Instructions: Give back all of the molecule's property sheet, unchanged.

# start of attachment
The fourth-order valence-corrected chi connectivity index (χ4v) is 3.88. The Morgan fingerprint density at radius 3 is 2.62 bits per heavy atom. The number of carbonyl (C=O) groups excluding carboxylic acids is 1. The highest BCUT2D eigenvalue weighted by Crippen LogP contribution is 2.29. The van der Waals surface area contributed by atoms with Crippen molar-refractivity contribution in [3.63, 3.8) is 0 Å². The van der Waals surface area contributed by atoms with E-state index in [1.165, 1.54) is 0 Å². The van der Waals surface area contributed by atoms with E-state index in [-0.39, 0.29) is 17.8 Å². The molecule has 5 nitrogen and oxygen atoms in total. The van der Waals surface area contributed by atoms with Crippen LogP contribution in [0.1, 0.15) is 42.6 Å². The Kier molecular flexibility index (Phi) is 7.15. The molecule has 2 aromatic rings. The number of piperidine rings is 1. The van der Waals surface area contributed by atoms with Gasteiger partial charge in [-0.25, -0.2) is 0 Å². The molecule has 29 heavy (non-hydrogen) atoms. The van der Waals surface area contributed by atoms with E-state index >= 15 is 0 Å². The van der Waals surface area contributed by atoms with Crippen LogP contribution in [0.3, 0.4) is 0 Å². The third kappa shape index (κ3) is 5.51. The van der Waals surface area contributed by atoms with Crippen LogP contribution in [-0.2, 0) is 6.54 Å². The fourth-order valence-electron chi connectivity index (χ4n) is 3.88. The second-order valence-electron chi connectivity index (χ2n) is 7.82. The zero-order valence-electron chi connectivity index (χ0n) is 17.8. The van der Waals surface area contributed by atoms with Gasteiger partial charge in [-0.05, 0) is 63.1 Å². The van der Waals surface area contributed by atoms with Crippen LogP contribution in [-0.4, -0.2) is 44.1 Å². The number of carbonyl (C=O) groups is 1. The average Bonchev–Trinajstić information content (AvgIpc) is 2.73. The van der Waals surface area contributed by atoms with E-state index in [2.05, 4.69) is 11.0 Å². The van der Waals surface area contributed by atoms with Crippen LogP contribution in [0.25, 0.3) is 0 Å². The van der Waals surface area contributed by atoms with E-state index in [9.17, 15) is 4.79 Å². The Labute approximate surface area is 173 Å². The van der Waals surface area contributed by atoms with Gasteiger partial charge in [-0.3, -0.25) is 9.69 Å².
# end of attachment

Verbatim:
The fourth-order valence-corrected chi connectivity index (χ4v) is 3.88. The Morgan fingerprint density at radius 3 is 2.62 bits per heavy atom. The number of carbonyl (C=O) groups excluding carboxylic acids is 1. The highest BCUT2D eigenvalue weighted by Crippen LogP contribution is 2.29. The van der Waals surface area contributed by atoms with Crippen molar-refractivity contribution in [3.63, 3.8) is 0 Å². The van der Waals surface area contributed by atoms with E-state index in [1.165, 1.54) is 0 Å². The van der Waals surface area contributed by atoms with E-state index in [-0.39, 0.29) is 17.8 Å². The molecule has 5 nitrogen and oxygen atoms in total. The van der Waals surface area contributed by atoms with Crippen LogP contribution in [0.1, 0.15) is 42.6 Å². The Kier molecular flexibility index (Phi) is 7.15. The molecule has 2 aromatic rings. The number of piperidine rings is 1. The van der Waals surface area contributed by atoms with Gasteiger partial charge in [-0.25, -0.2) is 0 Å². The molecule has 29 heavy (non-hydrogen) atoms. The van der Waals surface area contributed by atoms with E-state index >= 15 is 0 Å². The van der Waals surface area contributed by atoms with Crippen LogP contribution in [0.3, 0.4) is 0 Å². The third kappa shape index (κ3) is 5.51. The van der Waals surface area contributed by atoms with Crippen LogP contribution in [-0.2, 0) is 6.54 Å². The fourth-order valence-electron chi connectivity index (χ4n) is 3.88. The second-order valence-electron chi connectivity index (χ2n) is 7.82. The zero-order valence-electron chi connectivity index (χ0n) is 17.8. The van der Waals surface area contributed by atoms with Gasteiger partial charge in [-0.05, 0) is 63.1 Å². The van der Waals surface area contributed by atoms with Crippen LogP contribution in [-0.4, -0.2) is 44.1 Å². The number of carbonyl (C=O) groups is 1. The average Bonchev–Trinajstić information content (AvgIpc) is 2.73. The van der Waals surface area contributed by atoms with E-state index in [2.05, 4.69) is 11.0 Å². The van der Waals surface area contributed by atoms with Crippen LogP contribution in [0.25, 0.3) is 0 Å². The van der Waals surface area contributed by atoms with E-state index in [9.17, 15) is 4.79 Å². The Labute approximate surface area is 173 Å². The van der Waals surface area contributed by atoms with Gasteiger partial charge in [-0.3, -0.25) is 9.69 Å².